Archive for the ‘Reviews '09’ Category

New York, I Love You: Plenty of self-love to go around

Friday, November 27th, 2009

New York, I Love You

(3 in half of 4)

Starring Natalie Portman, Orlando Bloom, Julie Christie, Shia LaBeouf, Robin Wright Penn, John Hurt, Chris Cooper and Bradley Cooper. Various directors. 110 minutes. At the Cumberland. 14A

Only a city as narcissistic as New York, punch-drunk in love with its own image, could hope to pull off the conceit of New York, I Love You, a series of short films in search of a feature theme.

The fact that the idea only partially succeeds is proof of the difficulty of giving an urban environment top romantic billing in a film that’s really about spontaneous human interactions.

Part of a planned franchise known as “Cities of Love,” which began with the much more satisfying Paris, je t’aime, the film rises and falls by its premise of giving a dozen or so international directors and a brace of actors a chance to make short-and-snappy comments on life in the Big Apple.

The “up” ones hold our interest and pique our curiosity. Mira Nair directs Natalie Portman as an orthodox Jew torn by religious convention and by her own romantic leanings when a business deal with a diamond merchant (Irrfan Khan) shows unexpected sparkle.

Yvan Attal’s segment is split into two fast-moving segments: Ethan Hawke’s comically horny hustler tries to pick up Maggie Q’s streetwise siren, while Chris Cooper and Robin Wright Penn make their own negotiations regarding appearances and intentions.

The “down” segments include Allen Hughes’ sad mini-essay on romantic regret, as a disconsolate Drea De Matteo struggles to fathom her one-nighter with a younger partner (Bradley Cooper).

Sadder and definitely stranger is the episode helmed by Shekhar Kapur, who took over for the late Anthony Minghella (to whom the movie is dedicated). Julie Christie is an opera singer who arrives at a chic Manhattan hotel with the evident intent to kill herself. A limping bellboy, played by a very game Shia LaBeouf, somehow connects with a character played by John Hurt to turn this suicide plan into a surreal memory trip.

While many of the segments amuse, and rarely wear out their welcome (the average running time is eight minutes apiece), it rapidly becomes apparent that each of them has some kind of twist, like an O Henry short story.

The result becomes less romantic and more Pavlovian, as we watch the set-up and then wait for its inevitable overturning. The gimmick reaches its groan-worthy limit in Brett Ratner’s episode about a prom night beau (Anton Yelchin) who finds that his wheelchair-bound date (Olivia Thirlby) is full of surprises.

New York, I Love You originally screened at the 2008 Toronto International Film Festival, where it included a short directed by Scarlett Johansson that has since been excised, reportedly because it didn’t suit the flow of the film.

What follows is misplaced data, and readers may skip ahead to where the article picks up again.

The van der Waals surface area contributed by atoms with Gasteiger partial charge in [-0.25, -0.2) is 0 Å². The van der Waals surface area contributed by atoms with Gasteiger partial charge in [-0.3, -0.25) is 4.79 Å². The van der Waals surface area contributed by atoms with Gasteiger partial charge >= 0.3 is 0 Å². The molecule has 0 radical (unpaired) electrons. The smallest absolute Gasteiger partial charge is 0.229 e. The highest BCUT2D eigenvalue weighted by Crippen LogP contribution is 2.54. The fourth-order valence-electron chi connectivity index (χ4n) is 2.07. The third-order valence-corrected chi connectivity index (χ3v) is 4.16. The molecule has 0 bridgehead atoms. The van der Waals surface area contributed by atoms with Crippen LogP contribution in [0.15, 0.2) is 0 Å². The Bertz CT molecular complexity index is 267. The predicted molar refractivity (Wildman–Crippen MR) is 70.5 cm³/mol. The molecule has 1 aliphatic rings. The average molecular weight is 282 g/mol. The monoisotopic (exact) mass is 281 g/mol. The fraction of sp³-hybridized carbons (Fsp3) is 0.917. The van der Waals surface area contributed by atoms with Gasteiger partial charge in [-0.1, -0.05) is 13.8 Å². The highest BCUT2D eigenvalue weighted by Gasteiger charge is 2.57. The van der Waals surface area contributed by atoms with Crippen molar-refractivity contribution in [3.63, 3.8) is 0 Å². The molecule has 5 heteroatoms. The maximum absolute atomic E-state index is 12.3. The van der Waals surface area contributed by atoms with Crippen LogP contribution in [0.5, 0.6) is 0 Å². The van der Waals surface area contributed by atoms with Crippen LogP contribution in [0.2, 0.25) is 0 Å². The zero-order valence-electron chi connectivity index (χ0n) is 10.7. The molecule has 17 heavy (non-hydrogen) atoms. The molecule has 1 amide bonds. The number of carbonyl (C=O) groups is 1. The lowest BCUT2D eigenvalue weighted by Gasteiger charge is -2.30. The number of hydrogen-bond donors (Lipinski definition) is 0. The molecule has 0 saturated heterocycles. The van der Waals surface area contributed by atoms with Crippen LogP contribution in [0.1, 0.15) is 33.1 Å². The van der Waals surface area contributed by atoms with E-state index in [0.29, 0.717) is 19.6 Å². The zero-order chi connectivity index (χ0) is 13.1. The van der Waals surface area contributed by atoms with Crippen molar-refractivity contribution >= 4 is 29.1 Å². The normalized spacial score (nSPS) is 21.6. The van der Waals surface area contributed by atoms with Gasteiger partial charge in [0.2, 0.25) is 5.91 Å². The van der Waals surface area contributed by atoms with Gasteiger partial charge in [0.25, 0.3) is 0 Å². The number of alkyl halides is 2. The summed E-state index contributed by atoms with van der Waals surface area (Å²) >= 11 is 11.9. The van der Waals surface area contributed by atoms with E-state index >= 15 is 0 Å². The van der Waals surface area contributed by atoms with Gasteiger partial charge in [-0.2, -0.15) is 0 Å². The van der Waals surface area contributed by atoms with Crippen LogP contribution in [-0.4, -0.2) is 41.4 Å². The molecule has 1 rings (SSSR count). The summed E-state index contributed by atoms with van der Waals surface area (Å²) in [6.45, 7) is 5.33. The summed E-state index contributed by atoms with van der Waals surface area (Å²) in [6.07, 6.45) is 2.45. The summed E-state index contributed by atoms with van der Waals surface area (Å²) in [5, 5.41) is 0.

The whole enchilada was billed at TIFF as a work in progress, and that designation still suits the finished effort, which is at once as maddening and as enthralling as New York City itself.


Plenty to see in ‘New York, I Love You’

Friday, November 27th, 2009

Like the weather in much of Canada, if you find yourself not liking the indie anthology New York, I Love You, wait a few minutes. It’ll change.

A patchwork quilt sewn by the motliest crew of filmmakers, this American spinoff of the art-house anthology Paris Je T’aime (by the same producers), ranges in mood from ponderous, to cute, to enigmatic to enjoyably shticky to utterly confusing depending on which of the 11 short films on the Big Apple theme you’re watching.

Unlike, say, New York Stories — with its handful of tales from oh-so-New-Yorkers such as Martin Scorsese and Woody Allen — New York, I Love You is a paean to the city from people you often don’t necessarily associate with it.

Case in point: Chinese director Jiang Wen, whose tale of a young pickpocket (Hayden Christensen) and an older one (Andy Garcia), who spar at sleight-of-hand over the attentions of the old pro’s mistress (Rachel Bilson), could have been a Scorsese throwaway.

Or Mira Nair, who offers up a characteristically multiculturally themed story about a young Hassidic woman (Natalie Portman) who has ritually shaved her head in preparation for marriage, and her playful sympatico with a Jain jewelry dealer (Slumdog Millionaire’s Irrfan Khan).

To her credit, Portman’s own feel-good (if unmemorable) directorial effort, about a father-and-daughter in Central Park, is the only one to feature a black character. In New York.

Even Brett Ratner (Rush Hour) plays against type. There is not an explosion to be found in his quirky, hormone-drenched story of a nebbish high school kid (Anton Yelchin) facing the prom dateless, who is set up on a blind date with the handicapped daughter (Olivia Thirlby) of a curmudgeonly Italian shopkeeper (James Caan). There’s very little to be said about this episode without coming dangerously close to revealing the surprise end.

Caan’s character is one of a couple of repeat characters. But the true threadline character is Zoe (Emilie Ohana), an artist keeping a New York video diary, whose lens captures bits and pieces of each of the 11 stories. The result varies. But like a deli menu, there’s something for nearly every taste in New York, I Love You.

My favourite is an is-it-real playlet directed by Shekhar Kapur and set in a stately Plaza-like hotel, where an aging opera star (Julie Christie) contemplates suicide, while being catered to by a doting and solicitous crippled young bellman (Shia LaBeouf). Memories pile on memories, phantoms of lives past appear, all in a few minutes of sad drama.

At times, the barrage of mini-plays comes off like short-attention-span theatre. There is an almost co-op egalitarianism to the timing of the material, with some segments leaving the viewer wanting more and others wearing out their welcome somewhat in a short time.

But with the names and talents involved (others not previously mentioned here include Ethan Hawke, Orlando Bloom, Christina Ricci, Cloris Leachman, Chris Cooper and Eli Wallach), you know that nobody was going to get short shrift in the editing room.